Channon Thiede – Alumni Bio


Photo of Channon Thiede, ACAP culinary arts student at CIA's CA campus
“The CIA is the premier culinary school for a reason. It takes devotion, self-discipline, and commitment from start to finish. Being a student here requires you to have a desire for service in the hospitality industry.”
— Channon Thiede, CIA ACAP culinary arts graduate and wine student

“There are many things I like about the CIA. One is the extensive knowledge of the chef-instructors.”

Major: Culinary Arts (ACAP)
Job Title: Hospitality Consultant & Private Chef
Location: Virginia Beach, VA
Military Branch: U.S. Air Force

How did you become interested in food?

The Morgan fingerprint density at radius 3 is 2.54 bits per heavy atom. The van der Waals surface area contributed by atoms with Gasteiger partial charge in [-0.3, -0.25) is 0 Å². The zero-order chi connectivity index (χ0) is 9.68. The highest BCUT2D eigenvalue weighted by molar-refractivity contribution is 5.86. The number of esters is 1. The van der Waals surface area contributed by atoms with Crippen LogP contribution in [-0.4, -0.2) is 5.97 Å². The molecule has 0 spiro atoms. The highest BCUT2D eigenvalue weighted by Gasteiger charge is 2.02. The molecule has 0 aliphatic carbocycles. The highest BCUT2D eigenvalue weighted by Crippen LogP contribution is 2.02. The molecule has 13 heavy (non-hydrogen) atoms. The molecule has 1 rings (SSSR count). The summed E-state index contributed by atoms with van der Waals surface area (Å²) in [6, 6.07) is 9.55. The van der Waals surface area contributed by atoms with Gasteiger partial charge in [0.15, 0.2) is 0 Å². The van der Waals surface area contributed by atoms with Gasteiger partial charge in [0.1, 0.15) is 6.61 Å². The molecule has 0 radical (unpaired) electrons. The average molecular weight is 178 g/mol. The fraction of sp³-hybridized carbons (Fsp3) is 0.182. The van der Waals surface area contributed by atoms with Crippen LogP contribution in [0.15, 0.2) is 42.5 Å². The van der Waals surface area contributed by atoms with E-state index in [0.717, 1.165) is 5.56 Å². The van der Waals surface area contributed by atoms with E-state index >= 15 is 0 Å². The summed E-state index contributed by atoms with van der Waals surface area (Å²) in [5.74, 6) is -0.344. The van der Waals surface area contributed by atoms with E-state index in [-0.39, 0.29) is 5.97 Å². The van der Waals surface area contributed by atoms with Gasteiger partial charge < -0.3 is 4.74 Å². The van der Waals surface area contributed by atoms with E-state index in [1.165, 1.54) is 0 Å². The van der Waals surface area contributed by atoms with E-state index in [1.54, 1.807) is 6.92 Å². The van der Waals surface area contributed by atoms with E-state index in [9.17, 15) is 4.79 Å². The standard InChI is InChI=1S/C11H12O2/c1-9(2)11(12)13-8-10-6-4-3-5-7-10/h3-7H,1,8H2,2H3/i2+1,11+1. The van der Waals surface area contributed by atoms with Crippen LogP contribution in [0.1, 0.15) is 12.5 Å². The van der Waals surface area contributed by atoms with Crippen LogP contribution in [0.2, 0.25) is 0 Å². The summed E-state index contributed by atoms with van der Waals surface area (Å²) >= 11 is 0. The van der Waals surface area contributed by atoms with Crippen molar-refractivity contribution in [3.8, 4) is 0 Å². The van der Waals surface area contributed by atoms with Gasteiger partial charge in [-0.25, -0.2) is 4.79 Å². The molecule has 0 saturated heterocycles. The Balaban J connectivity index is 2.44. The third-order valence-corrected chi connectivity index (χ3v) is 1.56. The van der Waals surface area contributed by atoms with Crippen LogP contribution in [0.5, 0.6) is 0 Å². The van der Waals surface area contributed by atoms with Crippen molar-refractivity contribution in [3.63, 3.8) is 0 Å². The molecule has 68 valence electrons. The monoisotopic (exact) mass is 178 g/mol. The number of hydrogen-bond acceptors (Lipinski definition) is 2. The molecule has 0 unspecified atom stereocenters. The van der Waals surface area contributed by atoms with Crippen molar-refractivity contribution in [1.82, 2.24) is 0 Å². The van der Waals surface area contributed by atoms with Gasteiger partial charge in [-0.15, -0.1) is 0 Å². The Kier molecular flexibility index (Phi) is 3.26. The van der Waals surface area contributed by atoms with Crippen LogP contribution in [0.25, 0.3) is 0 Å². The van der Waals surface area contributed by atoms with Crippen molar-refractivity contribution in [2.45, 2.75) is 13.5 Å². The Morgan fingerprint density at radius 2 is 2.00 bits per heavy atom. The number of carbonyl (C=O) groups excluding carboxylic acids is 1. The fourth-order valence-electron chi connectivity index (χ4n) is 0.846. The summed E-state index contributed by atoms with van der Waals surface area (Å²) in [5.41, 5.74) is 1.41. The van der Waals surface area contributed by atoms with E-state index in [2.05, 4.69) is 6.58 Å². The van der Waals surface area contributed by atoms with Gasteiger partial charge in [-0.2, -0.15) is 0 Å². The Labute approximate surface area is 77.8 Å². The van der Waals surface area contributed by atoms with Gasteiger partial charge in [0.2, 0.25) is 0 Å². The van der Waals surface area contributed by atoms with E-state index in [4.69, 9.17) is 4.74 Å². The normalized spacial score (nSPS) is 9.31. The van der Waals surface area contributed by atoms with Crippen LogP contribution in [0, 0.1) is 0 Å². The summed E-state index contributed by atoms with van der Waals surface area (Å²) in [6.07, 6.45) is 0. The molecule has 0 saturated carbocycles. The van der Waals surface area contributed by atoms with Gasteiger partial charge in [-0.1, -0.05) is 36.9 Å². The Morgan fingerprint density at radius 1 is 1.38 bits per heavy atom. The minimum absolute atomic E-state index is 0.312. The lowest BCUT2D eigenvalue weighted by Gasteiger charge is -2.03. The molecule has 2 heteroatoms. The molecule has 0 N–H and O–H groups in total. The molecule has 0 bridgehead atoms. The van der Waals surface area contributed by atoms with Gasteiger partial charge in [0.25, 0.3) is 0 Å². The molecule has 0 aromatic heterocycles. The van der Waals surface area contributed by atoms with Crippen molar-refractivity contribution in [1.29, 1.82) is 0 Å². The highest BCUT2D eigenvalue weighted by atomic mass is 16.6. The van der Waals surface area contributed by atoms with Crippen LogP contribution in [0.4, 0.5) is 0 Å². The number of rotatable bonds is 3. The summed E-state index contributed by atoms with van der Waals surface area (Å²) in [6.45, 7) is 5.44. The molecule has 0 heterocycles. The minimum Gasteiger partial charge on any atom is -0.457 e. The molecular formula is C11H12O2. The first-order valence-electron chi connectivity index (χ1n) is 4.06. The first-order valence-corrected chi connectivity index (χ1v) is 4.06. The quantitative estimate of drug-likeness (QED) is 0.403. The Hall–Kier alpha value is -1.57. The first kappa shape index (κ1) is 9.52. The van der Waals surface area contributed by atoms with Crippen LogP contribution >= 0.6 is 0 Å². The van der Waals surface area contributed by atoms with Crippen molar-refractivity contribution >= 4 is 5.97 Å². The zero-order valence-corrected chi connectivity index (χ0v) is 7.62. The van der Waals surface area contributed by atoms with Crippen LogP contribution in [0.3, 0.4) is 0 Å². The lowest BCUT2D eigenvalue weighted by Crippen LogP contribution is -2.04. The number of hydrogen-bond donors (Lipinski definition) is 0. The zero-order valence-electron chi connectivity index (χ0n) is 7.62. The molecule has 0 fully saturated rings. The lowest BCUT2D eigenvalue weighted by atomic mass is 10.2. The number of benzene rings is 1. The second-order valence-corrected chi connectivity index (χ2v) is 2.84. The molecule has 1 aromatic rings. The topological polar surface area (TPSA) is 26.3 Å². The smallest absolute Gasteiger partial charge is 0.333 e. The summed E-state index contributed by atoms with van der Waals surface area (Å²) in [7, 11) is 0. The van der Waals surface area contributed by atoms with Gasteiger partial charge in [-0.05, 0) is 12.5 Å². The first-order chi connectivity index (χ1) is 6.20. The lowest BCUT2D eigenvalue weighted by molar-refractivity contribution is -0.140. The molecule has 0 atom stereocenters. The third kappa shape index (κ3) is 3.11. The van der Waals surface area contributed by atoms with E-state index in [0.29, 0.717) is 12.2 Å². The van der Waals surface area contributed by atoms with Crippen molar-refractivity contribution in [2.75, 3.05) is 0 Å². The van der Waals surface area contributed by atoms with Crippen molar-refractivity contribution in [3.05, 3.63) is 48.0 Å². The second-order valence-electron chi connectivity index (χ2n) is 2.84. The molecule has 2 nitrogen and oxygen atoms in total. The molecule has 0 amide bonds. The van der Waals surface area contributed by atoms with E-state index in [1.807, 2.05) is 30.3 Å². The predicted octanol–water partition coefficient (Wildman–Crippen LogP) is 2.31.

I became interested in food at the age of 10. Between the ages of 10 and 17 I was spending a lot of time in the kitchen with my mother learning family recipes and how to cook from scratch. Officially, the penny dropped for me while taking a gap year from college and working at a restaurant. It was during this time that culinary arts had spoken to my soul, and from that time on I knew what I wanted to do in life. However, I came from a military-oriented family and I was the oldest of five siblings, so I also knew that I was going to join the service. I was the fifth generation to go into the service and I felt it was my obligation. While serving in the Air Force, I lived overseas in Asia and Europe for 22 years and developed many personal relationships with our NATO allies. I fostered those relationships and continued to actively study the culinary arts and gastronomy, knowing that someday I would be able to utilize what I had learned once I returned to the U.S. What I did not expect was a separate calling into culinary. With some imagination and a lot of creativity, I was able to pursue both. After finishing my service commitment, I went to graduate school. While in grad school, my dean wrote a letter of recommendation to attend the CIA and I was accepted into the Accelerated Culinary Arts Program.